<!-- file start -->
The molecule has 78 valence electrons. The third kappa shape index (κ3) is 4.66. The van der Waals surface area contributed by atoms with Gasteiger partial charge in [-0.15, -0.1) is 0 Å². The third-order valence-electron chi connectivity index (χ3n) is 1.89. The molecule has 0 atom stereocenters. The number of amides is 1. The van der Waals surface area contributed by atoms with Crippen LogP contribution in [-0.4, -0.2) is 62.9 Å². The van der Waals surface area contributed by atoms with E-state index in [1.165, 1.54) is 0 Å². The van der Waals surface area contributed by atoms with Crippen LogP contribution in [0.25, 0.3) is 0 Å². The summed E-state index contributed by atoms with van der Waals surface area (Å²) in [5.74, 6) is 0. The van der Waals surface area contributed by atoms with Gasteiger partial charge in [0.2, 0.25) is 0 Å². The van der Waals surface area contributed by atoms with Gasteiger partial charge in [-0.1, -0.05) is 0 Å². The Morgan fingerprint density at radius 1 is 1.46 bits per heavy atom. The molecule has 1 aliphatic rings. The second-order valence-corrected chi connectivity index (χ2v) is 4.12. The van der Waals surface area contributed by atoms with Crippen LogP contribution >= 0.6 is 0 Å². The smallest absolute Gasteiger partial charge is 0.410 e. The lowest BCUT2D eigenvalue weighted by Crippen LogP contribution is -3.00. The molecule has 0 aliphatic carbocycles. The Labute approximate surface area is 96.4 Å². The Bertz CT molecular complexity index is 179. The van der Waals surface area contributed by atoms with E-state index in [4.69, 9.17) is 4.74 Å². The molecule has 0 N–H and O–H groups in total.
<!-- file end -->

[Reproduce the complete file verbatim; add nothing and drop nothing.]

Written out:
The molecule has 78 valence electrons. The third kappa shape index (κ3) is 4.66. The van der Waals surface area contributed by atoms with Gasteiger partial charge in [-0.15, -0.1) is 0 Å². The third-order valence-electron chi connectivity index (χ3n) is 1.89. The molecule has 0 atom stereocenters. The number of amides is 1. The van der Waals surface area contributed by atoms with Crippen LogP contribution in [-0.4, -0.2) is 62.9 Å². The van der Waals surface area contributed by atoms with E-state index in [1.165, 1.54) is 0 Å². The van der Waals surface area contributed by atoms with Crippen LogP contribution in [0.25, 0.3) is 0 Å². The summed E-state index contributed by atoms with van der Waals surface area (Å²) in [5.74, 6) is 0. The van der Waals surface area contributed by atoms with Gasteiger partial charge in [0.2, 0.25) is 0 Å². The van der Waals surface area contributed by atoms with Gasteiger partial charge in [-0.1, -0.05) is 0 Å². The Morgan fingerprint density at radius 1 is 1.46 bits per heavy atom. The molecule has 1 aliphatic rings. The second-order valence-corrected chi connectivity index (χ2v) is 4.12. The van der Waals surface area contributed by atoms with Crippen LogP contribution >= 0.6 is 0 Å². The smallest absolute Gasteiger partial charge is 0.410 e. The lowest BCUT2D eigenvalue weighted by Crippen LogP contribution is -3.00. The molecule has 0 aliphatic carbocycles. The Labute approximate surface area is 96.4 Å². The Bertz CT molecular complexity index is 179. The van der Waals surface area contributed by atoms with E-state index in [4.69, 9.17) is 4.74 Å². The molecule has 0 N–H and O–H groups in total.